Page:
Environmental emergencies: national environmental emergencies centre
Who We Are
The Environmental Emergencies Program protects Canadians and their environment from the effects of environmental emergencies through the provision of science-based expert advice and regulations.The primary role of Environment and Climate Change Canada’s National Environmental Emergencies Centre (NEEC) is to provide the Department’s unique technical and scientific environmental advice and assistance to the lead agency in the event of an environmental emergency. A lead agency is generally described as the governmental authority that regulates or has authority over the activity from which the emergency originated. Environment and Climate Change Canada helps to identify the environmental protection priorities and provide advice on ways to reduce the pollution’s impact on the environment. This advice can include weather forecasts, location of wildlife and sensitive ecosystems, and expertise on spill countermeasure and remediation options.
The Environmental Emergency Regulations (E2 Regulations) under the Canadian Environmental Protection Act, 1999 (CEPA 1999) require relevant industries to develop environmental emergency plans. These emergency plans help industry to better prevent, prepare for, respond to and recover from an environmental emergency. The Environmental Emergencies Program assesses which substances and under what conditions, should be regulated. When a facility is using a regulated substance, they must notify Environment and Climate Change Canada, and may have to prepare emergency plans when they have certain quantities or concentrations of the substance at a particular site.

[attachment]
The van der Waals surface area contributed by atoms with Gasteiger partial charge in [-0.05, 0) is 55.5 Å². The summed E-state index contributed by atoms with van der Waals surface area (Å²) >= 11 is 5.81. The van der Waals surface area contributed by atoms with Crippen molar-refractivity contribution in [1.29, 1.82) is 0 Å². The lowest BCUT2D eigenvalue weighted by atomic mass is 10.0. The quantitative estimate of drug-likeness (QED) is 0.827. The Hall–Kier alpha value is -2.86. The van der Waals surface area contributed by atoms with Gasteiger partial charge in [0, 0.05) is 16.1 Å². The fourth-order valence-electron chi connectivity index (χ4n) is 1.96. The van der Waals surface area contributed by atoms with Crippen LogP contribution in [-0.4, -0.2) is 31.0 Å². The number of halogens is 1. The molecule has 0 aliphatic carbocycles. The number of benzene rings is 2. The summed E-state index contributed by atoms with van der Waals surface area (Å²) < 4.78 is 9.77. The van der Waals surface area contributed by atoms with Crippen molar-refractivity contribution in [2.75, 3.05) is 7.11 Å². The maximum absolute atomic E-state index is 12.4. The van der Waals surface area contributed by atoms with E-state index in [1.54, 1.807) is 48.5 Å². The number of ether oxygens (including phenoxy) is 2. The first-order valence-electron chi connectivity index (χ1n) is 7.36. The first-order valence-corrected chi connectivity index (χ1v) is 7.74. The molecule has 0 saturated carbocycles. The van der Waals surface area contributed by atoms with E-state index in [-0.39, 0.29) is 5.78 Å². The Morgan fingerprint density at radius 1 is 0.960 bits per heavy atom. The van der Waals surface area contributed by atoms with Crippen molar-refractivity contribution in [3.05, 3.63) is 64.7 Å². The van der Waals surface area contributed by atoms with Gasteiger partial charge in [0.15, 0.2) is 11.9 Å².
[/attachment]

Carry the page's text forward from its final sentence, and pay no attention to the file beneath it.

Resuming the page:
The Environmental Emergencies Program also provides expert advice during the environmental assessment process of large development projects to improve mitigation measures that prevent accidents from occurring, and improve emergency response plans so that effective and timely actions can be taken when accidents occur.
The Environmental Emergencies Program protects Canadians and their environment from the effects of environmental emergencies through the provision of science-based expert advice and regulations.
Environment Canada’s Environmental Emergencies Program is composed of a regulatory and policy team in Gatineau, Québec and a preparedness and response team in Montreal, Québec. These teams coordinate with the Emergencies Science and Technology Section in Ottawa, Ontario, and the Enforcement Branch, the Meteorological Service of Canada and Canadian Wildlife Service staff across Canada, to provide science-based expert advice to prevent, prepare for and respond to the effects of environmental emergencies.
In delivering its responsibilities, the Program works in close partnership with other federal government departments, other levels of government, the private sector and international organizations.
What is an environmental emergency?
There are different types of environmental emergencies, such as natural events like forest fires, earthquakes, floods, hurricanes or ice storms. There are also environmental emergencies caused by human activity, such as industrial or transportation related accidents that release hazardous substances, thereby endangering the environment and human health. Environmental Canada's Environmental Emergencies Program focuses efforts on emergency pollution incidents related to releases or spills of hazardous substances such as oils and chemicals.
Who to call when an environmental emergency occurs?
Depending on the nature, size and location of an emergency pollution incident, a wide variety of private and public sector organizations may play an important role in reducing the damage to life, property and the environment.
In most cases when such events occur, provincial, territorial and federal laws require that authorities be notified Who to Call in an Emergency .
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